Most notably, staining within the muscles of ϵ-nlacZ mice was concentrated in narrow bands that corresponded to the ‘end-plate zones’ along which intramuscular nerves run and within which synapses form (Fig. 3a,c). To test the synaptic specificity of nlacZ expression, individual fibers were teased from the muscles and examined with Nomarski optics. Our main observations were the following, (a) All stained nuclei were associated with muscle fibers; nuclei in intramuscular nerves, blood vessels, and connective tissue were unstained. However, nlacZ-positive nuclei occurred in the intrafusal muscle fibers of muscle spindles (see below) as well is in extrafusal (ordinary) muscle fibers, (b) Within each extrafusal muscle fiber, staining was confined to a small group of nuclei in the endplate region (Fig. 3d) -typically 15–30 of the several hundred total nuclei (Schmalbruch and Hellhammer, 1977) per fiber. Nuclei outside of the end-plate zone were not detectably stained, (c) Most muscle fibers contained two distinct types of nlacZ-positive nuclei. Generally, one small group of 3–6 nuclei was most intensely stained in each fiber. These nuclei were tightly clustered, large, and round (Fig. 3e), all features that identified them as the ‘fundamental’, ‘solϵplate’ or ‘synaptic’ nuclei that aggregate directly beneath the postsynaptic membrane of the neuromuscular junction (Couteaux, 1973; Zacks, 1973). This identification was confirmed by restaining teased fibers for the synaptic marker acetylcholinesterase (Karnovsky and Roots, 1964); the nlacZ-positive nuclear clusters invariably lay directly beneath acetylcholinesterasϵstained synaptic sites (Fig. 3f). The other, less intensely stained nuclei occurred singly, and were generally elliptical in shape and smaller than their synaptic counterparts (Fig. 3d, inset); these nlacZ-positive perisynaptic nuclei were histologically indistinguishable from extrasynaptic nuclei throughout the muscle fiber. Whether only synaptic nuclei or also perisynaptic nuclei are specialized is unclear: perisynaptic nuclei might be stained because they express nlacZ or because some nlacZ mRNA or protein diffuses from synaptic to perisynaptic sites. In either case, these results suggest that synapsϵassociated and extrasynaptic nuclei in a single muscle fiber express different genes, and that the ϵsubunit gene contains elements that promote its preferential expression by synaptic nuclei.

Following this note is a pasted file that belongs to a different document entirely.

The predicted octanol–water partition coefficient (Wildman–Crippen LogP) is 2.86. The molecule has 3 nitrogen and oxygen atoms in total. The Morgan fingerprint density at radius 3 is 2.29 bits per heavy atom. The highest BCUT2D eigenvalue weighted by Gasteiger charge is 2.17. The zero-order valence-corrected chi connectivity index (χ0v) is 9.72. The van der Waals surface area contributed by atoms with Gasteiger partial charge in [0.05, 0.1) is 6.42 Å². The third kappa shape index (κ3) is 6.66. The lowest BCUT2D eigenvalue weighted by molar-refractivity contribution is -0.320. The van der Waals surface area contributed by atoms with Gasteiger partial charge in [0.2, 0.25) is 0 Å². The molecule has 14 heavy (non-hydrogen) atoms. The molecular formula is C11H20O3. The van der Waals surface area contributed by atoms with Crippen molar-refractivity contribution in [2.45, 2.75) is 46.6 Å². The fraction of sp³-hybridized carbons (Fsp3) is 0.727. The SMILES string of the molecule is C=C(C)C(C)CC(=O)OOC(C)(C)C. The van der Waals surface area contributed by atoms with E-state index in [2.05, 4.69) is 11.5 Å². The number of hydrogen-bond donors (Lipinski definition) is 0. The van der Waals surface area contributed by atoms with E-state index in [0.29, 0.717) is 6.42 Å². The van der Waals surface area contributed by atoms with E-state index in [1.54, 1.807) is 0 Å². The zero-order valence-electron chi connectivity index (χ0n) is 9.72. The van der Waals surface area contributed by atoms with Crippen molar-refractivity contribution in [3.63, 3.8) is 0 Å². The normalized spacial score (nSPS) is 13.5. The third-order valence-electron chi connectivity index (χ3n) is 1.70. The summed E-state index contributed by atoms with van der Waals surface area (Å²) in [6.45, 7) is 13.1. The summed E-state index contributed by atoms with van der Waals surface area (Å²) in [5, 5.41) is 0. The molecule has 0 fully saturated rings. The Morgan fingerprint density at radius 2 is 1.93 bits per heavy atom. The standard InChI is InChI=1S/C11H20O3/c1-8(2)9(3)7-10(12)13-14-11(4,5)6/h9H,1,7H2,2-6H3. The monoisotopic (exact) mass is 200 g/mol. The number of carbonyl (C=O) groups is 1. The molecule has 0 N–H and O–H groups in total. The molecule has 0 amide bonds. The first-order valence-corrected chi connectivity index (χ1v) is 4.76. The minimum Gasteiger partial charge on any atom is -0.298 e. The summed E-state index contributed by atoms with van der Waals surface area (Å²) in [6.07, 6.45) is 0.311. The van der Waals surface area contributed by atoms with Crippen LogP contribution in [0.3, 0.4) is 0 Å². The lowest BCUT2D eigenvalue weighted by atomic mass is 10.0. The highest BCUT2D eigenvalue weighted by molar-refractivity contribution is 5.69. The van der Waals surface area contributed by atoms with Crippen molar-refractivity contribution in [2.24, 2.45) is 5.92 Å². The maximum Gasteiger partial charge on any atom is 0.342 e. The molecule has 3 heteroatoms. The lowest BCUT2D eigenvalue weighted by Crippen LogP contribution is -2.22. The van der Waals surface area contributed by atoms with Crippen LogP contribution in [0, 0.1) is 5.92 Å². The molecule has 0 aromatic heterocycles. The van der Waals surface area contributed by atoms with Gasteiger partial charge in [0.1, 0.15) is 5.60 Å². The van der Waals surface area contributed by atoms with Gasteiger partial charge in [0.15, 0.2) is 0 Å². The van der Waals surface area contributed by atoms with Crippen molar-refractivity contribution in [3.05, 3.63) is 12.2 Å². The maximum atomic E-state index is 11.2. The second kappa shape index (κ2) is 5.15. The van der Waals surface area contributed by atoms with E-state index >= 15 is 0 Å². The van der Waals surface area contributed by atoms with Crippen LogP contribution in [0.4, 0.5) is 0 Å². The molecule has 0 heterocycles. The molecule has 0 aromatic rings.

Extrasynaptic expression of an αnlacZ transgene